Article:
OLYMPIA… Washington lawmakers wrapped up their 2015 legislative session Friday with what state Sen. Tim Sheldon, D-Potlatch, calls “a victory for the rest of Washington” – the vast area outside metropolitan Seattle that has not shared in the urban economic boom.
All told, lawmakers met for a record 176 days this year.
Sen. Sheldon, who caucuses with the Senate Majority Coalition, said it may have taken that long for many legislators to concede reality. “I think it took longer than it should have because my fellow Democrats had trouble accepting that we did not need to raise taxes,” he said. “Six months ago, they were telling us that we faced a $2 billion deficit and we needed the biggest tax increase in state history. We never needed it, and in the end, because our Majority Coalition in the Senate stood together, we managed to prove it.
“We passed a budget that did everything we needed to do, and then some, without a general tax increase. It is the best budget for K-12 education we have seen in three decades. We even became the first state in the country to enact a dramatic reduction in college tuition, in effect giving the middle class a tax cut.”
Sheldon noted that the $38.2 billion budget deal makes improvements in social services and gives teachers and state employees a cost-of-living salary increase. A transportation package, meanwhile, is tied to big reforms that reduce the cost of road projects. “This is the most responsible transportation plan that I have seen in my 25 years in Olympia,” Sheldon said. “We finish what we started and we maintain what we already have. You’ll notice the difference when we finally finish widening I-5 at Joint Base Lewis-McChord, when we finally fix the Lynch Road intersection on Highway 101, and we finally build the Belfair bypass on Highway 3.”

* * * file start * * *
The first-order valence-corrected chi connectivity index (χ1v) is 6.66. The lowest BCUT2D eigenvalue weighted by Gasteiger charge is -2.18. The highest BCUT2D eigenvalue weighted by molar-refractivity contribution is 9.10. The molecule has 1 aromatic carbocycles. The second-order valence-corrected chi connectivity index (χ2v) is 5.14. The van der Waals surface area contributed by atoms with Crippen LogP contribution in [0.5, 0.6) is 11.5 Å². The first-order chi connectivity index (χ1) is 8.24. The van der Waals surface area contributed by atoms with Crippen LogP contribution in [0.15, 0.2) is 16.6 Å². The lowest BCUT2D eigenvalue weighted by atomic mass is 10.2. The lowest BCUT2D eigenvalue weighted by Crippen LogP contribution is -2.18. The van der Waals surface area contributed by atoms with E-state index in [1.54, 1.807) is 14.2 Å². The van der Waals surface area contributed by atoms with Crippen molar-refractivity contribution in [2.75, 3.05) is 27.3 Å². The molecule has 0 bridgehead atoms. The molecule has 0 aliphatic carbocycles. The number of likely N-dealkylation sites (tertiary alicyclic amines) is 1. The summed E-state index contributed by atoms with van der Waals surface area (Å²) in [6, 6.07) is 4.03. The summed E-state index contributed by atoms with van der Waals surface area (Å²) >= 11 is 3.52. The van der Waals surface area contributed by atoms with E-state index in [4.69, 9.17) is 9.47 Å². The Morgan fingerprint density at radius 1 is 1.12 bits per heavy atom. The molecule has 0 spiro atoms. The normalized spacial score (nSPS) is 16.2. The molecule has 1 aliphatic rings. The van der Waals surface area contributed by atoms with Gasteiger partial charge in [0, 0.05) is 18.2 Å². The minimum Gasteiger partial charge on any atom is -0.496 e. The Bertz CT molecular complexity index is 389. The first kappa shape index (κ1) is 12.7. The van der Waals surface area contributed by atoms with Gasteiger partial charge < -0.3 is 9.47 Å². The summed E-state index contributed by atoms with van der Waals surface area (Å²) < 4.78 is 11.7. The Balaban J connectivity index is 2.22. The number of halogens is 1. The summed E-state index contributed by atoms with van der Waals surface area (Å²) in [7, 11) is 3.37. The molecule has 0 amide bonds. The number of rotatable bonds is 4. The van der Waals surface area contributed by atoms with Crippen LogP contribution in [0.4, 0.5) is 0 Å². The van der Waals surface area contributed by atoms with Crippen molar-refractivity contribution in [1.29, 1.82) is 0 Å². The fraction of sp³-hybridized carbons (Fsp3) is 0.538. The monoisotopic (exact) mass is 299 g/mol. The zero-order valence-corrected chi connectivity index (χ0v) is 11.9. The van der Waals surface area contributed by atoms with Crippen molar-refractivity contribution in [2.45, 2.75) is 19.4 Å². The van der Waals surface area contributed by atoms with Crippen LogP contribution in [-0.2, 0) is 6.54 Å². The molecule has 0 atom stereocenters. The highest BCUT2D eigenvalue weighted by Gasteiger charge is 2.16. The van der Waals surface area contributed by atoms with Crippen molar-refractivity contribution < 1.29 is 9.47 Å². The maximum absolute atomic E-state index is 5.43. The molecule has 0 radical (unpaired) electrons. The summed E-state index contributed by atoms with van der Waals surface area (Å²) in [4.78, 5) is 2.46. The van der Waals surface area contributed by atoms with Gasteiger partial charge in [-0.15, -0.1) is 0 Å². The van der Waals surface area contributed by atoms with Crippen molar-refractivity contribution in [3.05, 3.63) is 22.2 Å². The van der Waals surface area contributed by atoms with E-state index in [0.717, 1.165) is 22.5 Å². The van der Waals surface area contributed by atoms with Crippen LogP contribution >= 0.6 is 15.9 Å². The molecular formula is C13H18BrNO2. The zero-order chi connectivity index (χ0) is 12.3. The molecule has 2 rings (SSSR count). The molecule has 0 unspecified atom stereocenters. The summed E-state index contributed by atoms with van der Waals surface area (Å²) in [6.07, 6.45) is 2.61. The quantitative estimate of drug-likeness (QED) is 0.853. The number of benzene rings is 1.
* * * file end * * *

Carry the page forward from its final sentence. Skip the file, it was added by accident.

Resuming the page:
Meanwhile, a $3.9 billion capital budget will help defray costs for sewer and wastewater projects in Belfair and Shelton, pay for renovation of the Shelton Senior Center, build a new dormitory for the Washington Youth Academy in Bremerton, and purchase land for Mason County parks and preserves.
“One of the most important things we did was to resist pressure from the state’s urban areas for major tax increases,” Sheldon said. “They said we were in a crisis, and because a crisis is a terrible thing to waste, they proposed taxes that would have rearranged our economy to the liking of those who live in downtown Seattle. They would have had us impose heavy taxes on industry, on service businesses and on people who sell prosperous businesses or large plots of land. Outside Seattle this would have hurt.
“But there was no crisis. We had more than enough money to do everything we needed to do. This was truly a victory for the rest of Washington.”